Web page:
MRT seats removed after public feedback

Media Replies
29 Nov 2008

We thank readers for their feedback dated 26 November 2008 on modifications to SMRT trains to allow more standing room by having some seats removed.

The Land Transport Authority (LTA) and SMRT jointly developed the initiative to remove some seats on some trains based on feedback from commuters about increased crowding during peak periods. We agree whole-heartedly with suggestions to explore adding more carriages or increase train frequencies. We wish to assure readers that this has been fully exploited. Currently the number of cars per train is already at the maximum of 6. Since Feb 2008, SMRT has added nearly 900 additional train trips a week.

To put the initiative in context, of the more than 100 trains in service on the North-South and East-West lines, only 10 trains will have 84 out of their 300 seats each or about 30% removed. These modified trains are deployed mostly during peak periods. The objective is to create more standing room in train cabins, so that doorways will be less congested, and commuters will find it easier to board and alight.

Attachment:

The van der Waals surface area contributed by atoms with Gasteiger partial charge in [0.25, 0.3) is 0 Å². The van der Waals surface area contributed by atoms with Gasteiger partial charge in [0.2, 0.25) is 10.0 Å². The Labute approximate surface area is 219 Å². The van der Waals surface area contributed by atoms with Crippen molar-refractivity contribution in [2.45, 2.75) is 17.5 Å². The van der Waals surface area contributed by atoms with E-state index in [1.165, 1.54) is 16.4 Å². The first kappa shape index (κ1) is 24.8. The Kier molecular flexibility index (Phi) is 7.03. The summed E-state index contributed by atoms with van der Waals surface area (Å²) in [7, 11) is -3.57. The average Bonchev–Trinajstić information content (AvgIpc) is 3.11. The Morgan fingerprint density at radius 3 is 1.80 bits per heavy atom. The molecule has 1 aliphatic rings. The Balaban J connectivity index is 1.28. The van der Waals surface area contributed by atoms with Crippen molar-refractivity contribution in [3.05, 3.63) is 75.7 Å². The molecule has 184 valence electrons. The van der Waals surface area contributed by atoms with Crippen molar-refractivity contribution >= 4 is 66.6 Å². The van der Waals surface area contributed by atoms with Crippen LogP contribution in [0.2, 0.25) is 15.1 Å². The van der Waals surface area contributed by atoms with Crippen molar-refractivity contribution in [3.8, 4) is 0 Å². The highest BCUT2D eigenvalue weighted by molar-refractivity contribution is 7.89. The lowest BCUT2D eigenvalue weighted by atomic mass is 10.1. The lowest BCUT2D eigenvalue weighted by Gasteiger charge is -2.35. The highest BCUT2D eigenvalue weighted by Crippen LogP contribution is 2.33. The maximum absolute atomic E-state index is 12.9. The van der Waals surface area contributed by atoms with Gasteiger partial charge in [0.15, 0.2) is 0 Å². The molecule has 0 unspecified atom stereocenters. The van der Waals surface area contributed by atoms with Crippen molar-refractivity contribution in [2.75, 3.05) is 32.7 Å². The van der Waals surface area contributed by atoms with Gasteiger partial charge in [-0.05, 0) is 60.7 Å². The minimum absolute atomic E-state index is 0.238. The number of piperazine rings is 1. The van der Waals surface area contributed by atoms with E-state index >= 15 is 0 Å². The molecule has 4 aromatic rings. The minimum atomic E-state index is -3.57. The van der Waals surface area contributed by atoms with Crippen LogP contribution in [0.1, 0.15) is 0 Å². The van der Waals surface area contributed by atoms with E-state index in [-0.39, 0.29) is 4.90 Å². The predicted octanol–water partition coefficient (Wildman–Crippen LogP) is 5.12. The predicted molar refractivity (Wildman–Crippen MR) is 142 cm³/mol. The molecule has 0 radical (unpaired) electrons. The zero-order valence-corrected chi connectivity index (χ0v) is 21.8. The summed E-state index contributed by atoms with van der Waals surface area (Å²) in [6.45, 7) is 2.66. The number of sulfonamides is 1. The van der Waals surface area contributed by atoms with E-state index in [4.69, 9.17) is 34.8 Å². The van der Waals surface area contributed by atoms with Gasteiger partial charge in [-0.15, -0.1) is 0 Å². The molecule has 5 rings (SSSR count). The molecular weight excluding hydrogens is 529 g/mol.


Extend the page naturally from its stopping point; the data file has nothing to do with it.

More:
LTA and SMRT have been monitoring the situation and gathering feedback. In a survey of more than 700 commuters conducted after deployment of the modified trains on 31 October 2008, 9 in 10 commuters on platforms and 7 in 10 commuters in trains preferred being able to board a train quickly to having a seat. A majority of commuters also felt that it was important to have more standing space in the cabins. And 6 in 10 commuters felt that LTA and SMRT have modified the correct proportion of trains.

We fully understand that the removal of seats may be an issue for commuters with special needs, such as the elderly, parents with young children, pregnant mothers and the mobility-impaired. Hence, LTA and SMRT have ensured that all train cabins will continue to have seats; even modified train cabins will still have 36 seats each. As far as possible, these modified trains will not run consecutively at any station platform, so commuters with special needs who prefer the unmodified trains can still have adequate access to seats.

Aside from seats, other initiatives to better manage crowding have been put in place. SMRT has deployed service ambassadors to encourage commuters to move to the ends of the platform and the centre of trains, an initiative which 7 in 10 commuters found effective.